Did you know projecting an image only requires four common household items? It’s true, all it takes is:

  • A light source (the stronger the better)
  • An object you wish to project
  • A device to form the image
  • Something upon which to project the image

The fundamentals of image projection have been known for thousands of years, possibly as far back as when primitive man entertained his family with hand shadow shows on cave walls. By 1646, a crafty Jesuit priest had designed a scheme to use a projected image to scare the pants off people, using a rudimentary Magic Lantern otherwise known as (dun dun dun) The Lantern of Fear. Though Magic Lanterns are not quite as popular today as they were centuries ago, their memory lives on thanks to the efforts of astute collectors with an eye for the unorthodox and unusual!

Welcome to Staff Picks: A closer look at the most awe-inspiring collectibles in the Gemr community.

Our latest staff pick is an early 20th Century Magic Lantern which uses 2 light bulbs as its light source.

Many people involved in the Magic Lantern’s development between 1400 and 1750 claimed to have invented it first, including Giovanni de la Fontana, Christiaan Huygens, Athanasius Kircher, Willems Gravesande, and Thomas Waldenstein. 2500 years ago, however, the Chinese were already capitalizing on image projection with their “Magic Mirrors” or “Light-Penetration Mirrors.” In 350 BCE, Aristotle discussed image projection, or Camera Obscura, in his Problems, Book XV. “Camera Obscura” is the term for a natural optical phenomenon which occurs when light reflected off a scene passes through a small hole in a wall (or other screen) and projects the scene’s image onto a surface opposite the hole.

While the Lantern’s magic perpetually mystified its audience throughout its lengthy development, a premier example of its role as the Lantern of Fear is exemplified in the mid 1600s by the devious Athanasius Kircher, a prolific scholar, author, and Jesuit priest. He painted frightening images of death, hellfire, and demons onto glass slides, and with the Lantern hidden under his cowl, he secretly projected the images onto the parchment windows of lapsed church members’ houses in the dead of night. His scheme was so effective, the story goes, that his services were always packed to the roof on the following Sundays. Kircher was certainly not the only one, however, who used the Lantern to instill fear.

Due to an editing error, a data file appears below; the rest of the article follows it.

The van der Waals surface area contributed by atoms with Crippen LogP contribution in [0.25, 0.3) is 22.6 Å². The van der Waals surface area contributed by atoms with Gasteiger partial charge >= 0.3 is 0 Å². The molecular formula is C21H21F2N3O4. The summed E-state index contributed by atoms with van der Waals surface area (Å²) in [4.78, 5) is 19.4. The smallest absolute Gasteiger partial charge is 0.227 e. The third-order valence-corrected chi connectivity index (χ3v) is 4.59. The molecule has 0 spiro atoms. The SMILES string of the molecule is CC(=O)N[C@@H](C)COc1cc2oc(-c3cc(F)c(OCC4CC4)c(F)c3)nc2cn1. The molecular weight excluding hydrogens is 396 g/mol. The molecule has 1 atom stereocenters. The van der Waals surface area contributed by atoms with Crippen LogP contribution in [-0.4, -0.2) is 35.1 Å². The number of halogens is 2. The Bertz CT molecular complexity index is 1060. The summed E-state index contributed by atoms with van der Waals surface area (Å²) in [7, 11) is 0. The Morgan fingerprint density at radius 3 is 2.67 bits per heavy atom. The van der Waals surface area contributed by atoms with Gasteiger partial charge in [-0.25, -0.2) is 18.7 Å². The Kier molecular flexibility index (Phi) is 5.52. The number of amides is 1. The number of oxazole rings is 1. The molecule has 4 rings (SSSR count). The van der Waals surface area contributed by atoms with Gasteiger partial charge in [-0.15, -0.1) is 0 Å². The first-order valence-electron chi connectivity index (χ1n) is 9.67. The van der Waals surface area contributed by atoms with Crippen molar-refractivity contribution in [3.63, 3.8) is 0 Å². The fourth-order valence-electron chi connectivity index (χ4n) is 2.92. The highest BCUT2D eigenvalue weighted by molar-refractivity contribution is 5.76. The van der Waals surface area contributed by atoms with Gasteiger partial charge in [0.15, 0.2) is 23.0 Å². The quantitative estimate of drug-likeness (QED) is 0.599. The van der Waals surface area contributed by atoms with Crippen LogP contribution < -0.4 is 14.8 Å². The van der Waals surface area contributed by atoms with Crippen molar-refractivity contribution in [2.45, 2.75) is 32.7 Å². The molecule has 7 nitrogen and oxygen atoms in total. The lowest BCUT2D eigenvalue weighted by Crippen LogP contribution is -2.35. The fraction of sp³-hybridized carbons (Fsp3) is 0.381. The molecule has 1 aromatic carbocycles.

By the late 18th Century, Gothic literature and related “fright novels” revealed Europe’s growing fascination with the macabre, the supernatural, and the thrill of being scared spitless. The Magic Lantern became the core tool in a showman’s bag of tricks; using translucent screens, smoke, sound effects, multiple wheeled lanterns, and assistants, “lantern showmen” put on terrifying performances that became known as “Phantasmagoria shows.”

While the core requirements in a Magic Lantern remained much the same throughout its history, technological innovations in optics and lens development drastically improved after 1825. The birth of photography, between 1825 and 1839, radically changed the impact of the images being projected. Lantern imagery – which had progressed from drawings on the side of the lantern to painted glass slides – now could deliver the “reality” portrayed by photographic images. This made Magic Lanterns a valuable teaching aid.

The rise of education, exposure to goods, and purchasing power in the middle class during the Victorian era, as well as the increasing availability of lanterns due to the Industrial Revolution’s mass production, all contributed to the huge number of Magic Lanterns available in the late 1800s. The discovery of electricity, and the development of the incandescent light bulb, even made it possible to manufacture simple lanterns as children’s toys. By 1895, there were an estimated 30,000-60,000 professional lantern showmen in the United States alone, who gave between 75,000 and 150,000 performances a year.


What began as merely a curiosity in its infancy became a trickster’s Lantern of Fear to drive church attendance, and the titillating allure of the Magic Lantern would continue to entertain until the last slides were produced in the 1940s. This fascinating invention is the direct forerunner to modern slide projectors, the film industry, and is to some extent, the progenitor of the modern horror film.

While the excitement of Halloween is still fresh in the air, Gemr collector sharonhistorical’s Electric Magic Lantern is a great reminder of the fun (and not so fun) frights shared by children and adults alike. Even if your collectibles are your personal treats, a longstanding tradition of tricking could be hiding in their history.

Written by Minto Thorsen
Minto is Gemr’s Antiques & Vintage Specialist. A seasoned traveller and “accidental collector” of antique kilims & textiles, 19th/early 20thC jewelry, art & British Colonial furniture. It has become evident that she also has a taste for the decidedly odd, including medical/science displays, artifacts, horns, & old silver.